Arch Linux ARM images are tied to specific hardware architecture. While this may be seen as an inconvenience, there is an advantage in that Arch Linux binaries for Raspberry Pi 2 are compiled for ARM7 CPU and thus can benefit from the new instruction set.
Because ARM7 architecture is backward compatible with ARM6, it’s possible to upgrade your Raspberry Pi hardware to version 2 without reinstalling Arch Linux. Here is how we can do that (it goes without saying, that if you have any important data, consider backing it up first). Continue reading →
Raspberry Pi is an ideal platform for setting up personal services, like Git daemon, remote backup server, proxy server… you name it. However, while the device is small and handy it is still not so portable as a server, because conventional server installation usually includes domain name registration, setting up static IP addresses and configuring port forwarding on a router.
In this article I will show you how to utilize DDNS and UPnP technologies, so you will be able to simply plug your Raspberry Pi into an Ethernet port on (almost) any router and then securely access your own services from anywhere. The instructions are also applicable to a wireless connection (just use wlan0 instead of eth0 for Wi-Fi).
In a sense, the suggested approach solves the same problem as reverse SSH tunneling, but differently — there’s no need for a “visible” IP address on client side / middle machine (however, the provider’s IP on server side must be accessible), so it’s possible to establish connection with dynamic IPs, router’s NAT on server side and NAT on client side. Besides, this method is not limited to SSH and can handle other types of connections. Continue reading →
About a year ago I happen to devise a solution (spoiler!) to a puzzle latter known as “Twitter’s waterflow problem”. Despite the number of alternative solutions, my original approach still stand out in its own way, and can be used to demonstrate a few peculiar things about recursion and list folding.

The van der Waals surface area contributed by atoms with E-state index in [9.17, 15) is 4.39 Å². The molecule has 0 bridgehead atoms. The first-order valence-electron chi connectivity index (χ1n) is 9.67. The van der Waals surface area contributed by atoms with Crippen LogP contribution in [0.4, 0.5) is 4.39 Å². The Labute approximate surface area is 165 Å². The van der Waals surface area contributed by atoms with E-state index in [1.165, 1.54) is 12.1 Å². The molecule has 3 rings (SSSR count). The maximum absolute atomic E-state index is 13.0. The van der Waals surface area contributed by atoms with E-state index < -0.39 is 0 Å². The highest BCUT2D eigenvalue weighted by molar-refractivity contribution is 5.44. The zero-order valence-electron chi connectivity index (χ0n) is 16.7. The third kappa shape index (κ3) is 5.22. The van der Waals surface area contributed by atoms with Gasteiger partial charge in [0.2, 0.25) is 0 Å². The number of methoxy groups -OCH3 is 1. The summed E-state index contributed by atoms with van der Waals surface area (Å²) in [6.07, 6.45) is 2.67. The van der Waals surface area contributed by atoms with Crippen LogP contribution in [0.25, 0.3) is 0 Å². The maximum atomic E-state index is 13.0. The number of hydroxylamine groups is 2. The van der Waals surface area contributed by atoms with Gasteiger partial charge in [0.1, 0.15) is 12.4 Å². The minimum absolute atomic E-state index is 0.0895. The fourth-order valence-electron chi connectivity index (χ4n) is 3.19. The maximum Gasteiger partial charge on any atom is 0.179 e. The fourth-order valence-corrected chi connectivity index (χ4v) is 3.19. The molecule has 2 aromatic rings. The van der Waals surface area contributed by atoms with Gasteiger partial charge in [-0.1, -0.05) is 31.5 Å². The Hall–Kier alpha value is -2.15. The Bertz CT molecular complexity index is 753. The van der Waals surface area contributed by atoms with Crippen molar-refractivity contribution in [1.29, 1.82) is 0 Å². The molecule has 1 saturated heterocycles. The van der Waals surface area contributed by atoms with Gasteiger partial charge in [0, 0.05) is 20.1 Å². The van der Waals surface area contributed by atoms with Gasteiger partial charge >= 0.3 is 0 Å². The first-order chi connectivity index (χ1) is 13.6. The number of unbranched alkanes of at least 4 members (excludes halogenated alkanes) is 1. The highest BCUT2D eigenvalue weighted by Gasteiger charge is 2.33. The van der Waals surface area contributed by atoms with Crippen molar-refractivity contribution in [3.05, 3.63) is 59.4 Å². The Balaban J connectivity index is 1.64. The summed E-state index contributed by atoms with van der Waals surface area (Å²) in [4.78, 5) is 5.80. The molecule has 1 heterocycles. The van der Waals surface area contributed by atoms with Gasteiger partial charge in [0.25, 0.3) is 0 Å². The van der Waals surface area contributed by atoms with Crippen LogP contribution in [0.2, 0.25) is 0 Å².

The puzzle probably existed before Twitter itself, yet it received great popularity after Michael Kozakov’s post about his interview at Twitter. As Reddit commenter noticed, “luxury of time and hindsight are wonderful things indeed”, so here goes the problem specification.
We are given a list of numbers, representing walls of different height. The goal is to determine how much rain water can be accumulated between the walls.
Here’s a visual representation of [2,5,1,2,3,4,7,7,6]:
In this case, the amount of accumulated water is 10 (note that there are no implicit side walls).
Because of the puzzle popularity, many solutions, in different programming languages, were posted:
Approach, conciseness, performance and even correctness of those solutions vary greatly. What kind of solution do we want? It must be:
efficient (O(n)time complexity),
concise (1-5 lines of code),
compatible with linear-access sequences (like list),
Now you may take your time and try to solve this problem by yourself before reading any further. In this way, you will not only enjoy a rather cute puzzle, but be able to comprehend with greater clarity what I’m going to show next. Continue reading →